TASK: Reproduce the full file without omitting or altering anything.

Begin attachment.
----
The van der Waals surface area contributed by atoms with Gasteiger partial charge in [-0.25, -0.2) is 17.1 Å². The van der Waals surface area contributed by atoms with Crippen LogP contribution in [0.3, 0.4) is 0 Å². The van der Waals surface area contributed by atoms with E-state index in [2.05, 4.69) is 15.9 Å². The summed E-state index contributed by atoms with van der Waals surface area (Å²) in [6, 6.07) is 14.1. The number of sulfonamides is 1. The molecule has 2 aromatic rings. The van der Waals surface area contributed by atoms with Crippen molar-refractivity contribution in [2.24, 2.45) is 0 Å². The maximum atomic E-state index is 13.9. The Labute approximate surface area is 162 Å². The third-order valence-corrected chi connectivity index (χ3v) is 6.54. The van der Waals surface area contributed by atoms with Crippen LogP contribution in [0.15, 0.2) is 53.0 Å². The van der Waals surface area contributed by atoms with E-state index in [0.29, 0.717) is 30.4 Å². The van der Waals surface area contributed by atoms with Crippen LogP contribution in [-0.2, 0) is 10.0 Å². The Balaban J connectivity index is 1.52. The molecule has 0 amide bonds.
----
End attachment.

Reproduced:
The van der Waals surface area contributed by atoms with Gasteiger partial charge in [-0.25, -0.2) is 17.1 Å². The van der Waals surface area contributed by atoms with Crippen LogP contribution in [0.3, 0.4) is 0 Å². The van der Waals surface area contributed by atoms with E-state index in [2.05, 4.69) is 15.9 Å². The summed E-state index contributed by atoms with van der Waals surface area (Å²) in [6, 6.07) is 14.1. The number of sulfonamides is 1. The molecule has 2 aromatic rings. The van der Waals surface area contributed by atoms with Crippen molar-refractivity contribution in [2.24, 2.45) is 0 Å². The maximum atomic E-state index is 13.9. The Labute approximate surface area is 162 Å². The third-order valence-corrected chi connectivity index (χ3v) is 6.54. The van der Waals surface area contributed by atoms with Crippen LogP contribution in [0.15, 0.2) is 53.0 Å². The van der Waals surface area contributed by atoms with E-state index in [0.29, 0.717) is 30.4 Å². The van der Waals surface area contributed by atoms with Crippen LogP contribution in [-0.2, 0) is 10.0 Å². The Balaban J connectivity index is 1.52. The molecule has 0 amide bonds.